Winter wasn’t my friend.

But why does pie have to be associated with fat people? 

Yeah, I know, buttery pastries and all that can be fattening. Apple pies can be fattening. But why are all pie associated with fat?

I like pie and it is my right to eat it when I want. So the challenge was finding a low-fat pie recipe so that I don’t have to be called a fatty for eating pie. 

  

Enter this beautiful recipe I found from BBC Good Food, a low-fat chicken pie which I substituted with turkey breast which is supposedly leaner.

  

Ingredients (serves four)

For the filling

450ml chicken stock, from a cube (I use Kallo, organic)

100ml white wine

2 garlic cloves, finely chopped

3 thyme sprigs

1 tarragon sprig, plus 1 tbsp chopped tarragon leaves

225g carrots, cut into batons

4 skinless chicken breasts, 500g/1lb 2oz total weight

225g leeks, sliced

2 tbsp cornflour, mixed with 2 tbsp water

3 tbsp crème fraîche

1 heaped tsp Dijon mustard

1 healed tbsp chopped parsley

For the topping

70g filo pastry (three 39 x 30 cm sheets ideal)

1 tbsp rapedeed oil 

Method

1. Pour the stock and wine into a large, wide frying pan. Add the garlic, thyme, tarragon sprig and carrots, bring to the boil then lower the heat and simmer for 3 mins. Lay the chicken in the stock, grind over some pepper, cover and simmer for 5 mins. Scatter the leek slices over the chicken, cover again then gently simmer for 10 more mins, so the leeks can steam while the chicken cooks. Remove from the heat and let the chicken sit in the stock for about 15 mins, so it keeps moist while cooling slightly.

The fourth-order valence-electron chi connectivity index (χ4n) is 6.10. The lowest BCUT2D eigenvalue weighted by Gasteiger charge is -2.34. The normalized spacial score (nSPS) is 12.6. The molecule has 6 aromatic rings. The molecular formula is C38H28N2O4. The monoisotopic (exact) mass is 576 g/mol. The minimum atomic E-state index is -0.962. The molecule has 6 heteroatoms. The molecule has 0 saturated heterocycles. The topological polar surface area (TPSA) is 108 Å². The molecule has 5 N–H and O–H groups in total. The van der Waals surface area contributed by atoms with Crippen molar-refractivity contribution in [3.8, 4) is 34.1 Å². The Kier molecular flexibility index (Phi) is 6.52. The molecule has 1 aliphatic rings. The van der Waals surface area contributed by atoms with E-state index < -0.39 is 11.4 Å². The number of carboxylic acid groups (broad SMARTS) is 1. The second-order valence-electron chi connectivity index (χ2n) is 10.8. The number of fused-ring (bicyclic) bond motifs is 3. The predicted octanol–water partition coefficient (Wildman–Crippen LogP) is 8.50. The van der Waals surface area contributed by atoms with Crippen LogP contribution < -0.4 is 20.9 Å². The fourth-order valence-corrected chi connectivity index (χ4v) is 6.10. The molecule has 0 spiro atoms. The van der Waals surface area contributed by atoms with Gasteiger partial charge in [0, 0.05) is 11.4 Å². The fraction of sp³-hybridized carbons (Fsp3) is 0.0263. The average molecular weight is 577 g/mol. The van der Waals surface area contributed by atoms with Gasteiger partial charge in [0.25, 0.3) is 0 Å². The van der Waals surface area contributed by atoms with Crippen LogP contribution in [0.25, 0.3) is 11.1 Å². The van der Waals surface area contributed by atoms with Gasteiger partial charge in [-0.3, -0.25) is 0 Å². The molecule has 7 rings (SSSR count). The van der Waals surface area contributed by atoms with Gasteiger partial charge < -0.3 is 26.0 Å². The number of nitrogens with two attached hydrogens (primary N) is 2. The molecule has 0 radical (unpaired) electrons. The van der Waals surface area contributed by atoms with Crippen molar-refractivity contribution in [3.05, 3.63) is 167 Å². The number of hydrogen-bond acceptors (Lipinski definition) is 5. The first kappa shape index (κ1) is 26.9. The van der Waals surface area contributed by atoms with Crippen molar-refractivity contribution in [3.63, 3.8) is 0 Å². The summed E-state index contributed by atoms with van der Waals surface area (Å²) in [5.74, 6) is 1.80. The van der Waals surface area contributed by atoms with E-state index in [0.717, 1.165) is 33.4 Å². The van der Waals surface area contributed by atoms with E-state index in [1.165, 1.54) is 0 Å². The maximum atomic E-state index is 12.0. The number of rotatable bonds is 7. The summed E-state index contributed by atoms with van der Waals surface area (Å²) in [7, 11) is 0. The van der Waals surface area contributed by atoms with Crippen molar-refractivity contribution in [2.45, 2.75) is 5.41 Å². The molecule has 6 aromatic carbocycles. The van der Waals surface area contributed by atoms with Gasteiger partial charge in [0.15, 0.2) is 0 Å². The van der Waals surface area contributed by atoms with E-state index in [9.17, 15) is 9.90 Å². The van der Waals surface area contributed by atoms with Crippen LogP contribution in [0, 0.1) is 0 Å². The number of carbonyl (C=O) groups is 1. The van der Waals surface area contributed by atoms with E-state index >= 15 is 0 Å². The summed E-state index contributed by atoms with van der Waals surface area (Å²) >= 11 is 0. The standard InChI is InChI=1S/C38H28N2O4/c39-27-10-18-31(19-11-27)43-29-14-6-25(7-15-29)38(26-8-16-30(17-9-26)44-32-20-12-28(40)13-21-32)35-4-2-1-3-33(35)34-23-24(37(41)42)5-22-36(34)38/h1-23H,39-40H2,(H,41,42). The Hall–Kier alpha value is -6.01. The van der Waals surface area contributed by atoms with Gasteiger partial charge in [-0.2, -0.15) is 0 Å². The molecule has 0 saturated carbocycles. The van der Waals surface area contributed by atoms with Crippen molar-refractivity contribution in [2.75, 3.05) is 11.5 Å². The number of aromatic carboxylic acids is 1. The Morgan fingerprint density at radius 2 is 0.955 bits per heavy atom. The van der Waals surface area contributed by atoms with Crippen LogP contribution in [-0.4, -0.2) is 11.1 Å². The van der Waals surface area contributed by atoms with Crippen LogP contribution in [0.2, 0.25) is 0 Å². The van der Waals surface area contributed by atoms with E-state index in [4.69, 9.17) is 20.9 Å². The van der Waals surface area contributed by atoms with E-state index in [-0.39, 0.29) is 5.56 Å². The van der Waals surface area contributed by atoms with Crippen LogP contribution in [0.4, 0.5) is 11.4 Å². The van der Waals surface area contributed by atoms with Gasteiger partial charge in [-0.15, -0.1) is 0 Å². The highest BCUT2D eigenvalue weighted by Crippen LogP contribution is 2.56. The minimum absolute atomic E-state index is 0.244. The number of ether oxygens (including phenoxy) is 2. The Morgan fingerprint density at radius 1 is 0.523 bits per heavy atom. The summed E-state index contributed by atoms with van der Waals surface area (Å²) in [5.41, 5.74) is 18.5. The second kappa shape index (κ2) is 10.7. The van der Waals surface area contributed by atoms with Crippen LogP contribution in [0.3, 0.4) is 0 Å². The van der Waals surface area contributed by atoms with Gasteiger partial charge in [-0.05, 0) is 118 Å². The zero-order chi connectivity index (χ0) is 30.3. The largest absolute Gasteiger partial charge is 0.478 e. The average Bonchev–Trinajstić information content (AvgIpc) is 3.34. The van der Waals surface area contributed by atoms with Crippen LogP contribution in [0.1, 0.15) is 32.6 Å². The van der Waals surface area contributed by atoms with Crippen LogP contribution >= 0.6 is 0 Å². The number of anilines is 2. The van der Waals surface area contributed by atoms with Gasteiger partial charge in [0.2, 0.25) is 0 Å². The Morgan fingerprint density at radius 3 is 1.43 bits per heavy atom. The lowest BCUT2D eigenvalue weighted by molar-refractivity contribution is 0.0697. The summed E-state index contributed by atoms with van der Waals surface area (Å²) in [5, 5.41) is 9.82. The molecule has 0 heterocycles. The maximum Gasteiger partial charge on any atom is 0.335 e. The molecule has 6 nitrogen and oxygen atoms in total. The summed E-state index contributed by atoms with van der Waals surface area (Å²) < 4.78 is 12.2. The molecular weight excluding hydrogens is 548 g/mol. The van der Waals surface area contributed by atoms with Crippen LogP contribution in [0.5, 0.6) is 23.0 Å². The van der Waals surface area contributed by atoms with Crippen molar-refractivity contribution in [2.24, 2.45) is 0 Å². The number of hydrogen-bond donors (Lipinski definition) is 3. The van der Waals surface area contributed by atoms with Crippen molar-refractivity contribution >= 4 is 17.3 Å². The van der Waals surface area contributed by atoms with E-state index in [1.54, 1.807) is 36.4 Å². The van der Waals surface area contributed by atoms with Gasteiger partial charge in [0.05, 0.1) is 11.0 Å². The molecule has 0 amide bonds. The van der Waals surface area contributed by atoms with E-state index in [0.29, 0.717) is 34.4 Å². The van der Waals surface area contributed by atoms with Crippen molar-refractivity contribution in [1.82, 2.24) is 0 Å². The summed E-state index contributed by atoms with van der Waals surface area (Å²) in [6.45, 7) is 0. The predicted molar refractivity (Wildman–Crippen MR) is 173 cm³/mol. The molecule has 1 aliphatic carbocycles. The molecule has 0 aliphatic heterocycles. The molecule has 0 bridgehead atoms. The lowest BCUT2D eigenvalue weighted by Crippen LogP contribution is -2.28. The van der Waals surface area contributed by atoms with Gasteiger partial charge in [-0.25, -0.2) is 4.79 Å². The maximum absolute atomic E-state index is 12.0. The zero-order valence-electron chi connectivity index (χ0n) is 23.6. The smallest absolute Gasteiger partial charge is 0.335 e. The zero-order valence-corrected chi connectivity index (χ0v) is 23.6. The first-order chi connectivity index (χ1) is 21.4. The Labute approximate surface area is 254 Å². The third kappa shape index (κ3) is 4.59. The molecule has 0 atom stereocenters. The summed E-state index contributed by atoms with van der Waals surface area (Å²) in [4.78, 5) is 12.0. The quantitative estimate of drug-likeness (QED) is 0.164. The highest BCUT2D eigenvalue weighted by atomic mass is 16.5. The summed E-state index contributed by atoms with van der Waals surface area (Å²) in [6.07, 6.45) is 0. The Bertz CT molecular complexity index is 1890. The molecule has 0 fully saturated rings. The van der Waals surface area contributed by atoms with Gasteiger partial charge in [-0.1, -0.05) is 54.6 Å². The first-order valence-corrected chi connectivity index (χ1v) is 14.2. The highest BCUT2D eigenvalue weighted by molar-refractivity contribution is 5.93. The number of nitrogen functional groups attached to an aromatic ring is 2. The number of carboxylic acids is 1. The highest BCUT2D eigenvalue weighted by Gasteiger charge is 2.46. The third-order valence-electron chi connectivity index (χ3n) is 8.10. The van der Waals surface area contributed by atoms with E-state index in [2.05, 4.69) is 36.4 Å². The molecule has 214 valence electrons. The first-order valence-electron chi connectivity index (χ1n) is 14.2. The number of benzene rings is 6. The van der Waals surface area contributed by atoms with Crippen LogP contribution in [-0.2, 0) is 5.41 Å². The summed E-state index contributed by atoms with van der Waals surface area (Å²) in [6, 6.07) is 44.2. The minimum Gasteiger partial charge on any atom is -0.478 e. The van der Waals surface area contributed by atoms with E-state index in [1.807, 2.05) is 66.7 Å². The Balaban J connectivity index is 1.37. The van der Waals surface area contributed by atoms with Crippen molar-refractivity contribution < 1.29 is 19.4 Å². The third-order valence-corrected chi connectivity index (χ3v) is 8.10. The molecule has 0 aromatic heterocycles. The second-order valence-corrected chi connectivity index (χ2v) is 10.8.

2. Strain the stock into a jug – you should have 500ml (if not, make up with water). Tip the chicken and veg into a 1.5 litre pie dish and discard the herb sprigs. Pour the stock back into the sauté pan, then slowly pour in the cornflour mix. Return the pan to the heat and bring to the boil, stirring constantly, until thickened. Remove from the heat and stir in the crème fraîche, mustard, chopped tarragon and parsley. Season with pepper. Heat oven to 200C/180C fan/gas 6.

3. Tear or cut the chicken into chunky shreds. Pour the sauce over the chicken mixture, then stir everything together.

4. Cut each sheet of filo into 4 squares or rectangles. Layer them on top of the filling, brushing each sheet with some of the oil as you go. Lightly scrunch up the filo so it doesn’t lie completely flat and tuck the edges into the sides of the dish, or lay them on the edges if the dish has a rim. Grind over a little pepper, place the dish on a baking sheet, then bake for 20-25 mins until the pastry is golden and the sauce is bubbling. Serve immediately.

  
I actually shoved in whatever vegetables I had in my fridge which worked quite nicely! 

Happy cooking!

Henrietta x 

Chicken salad for simples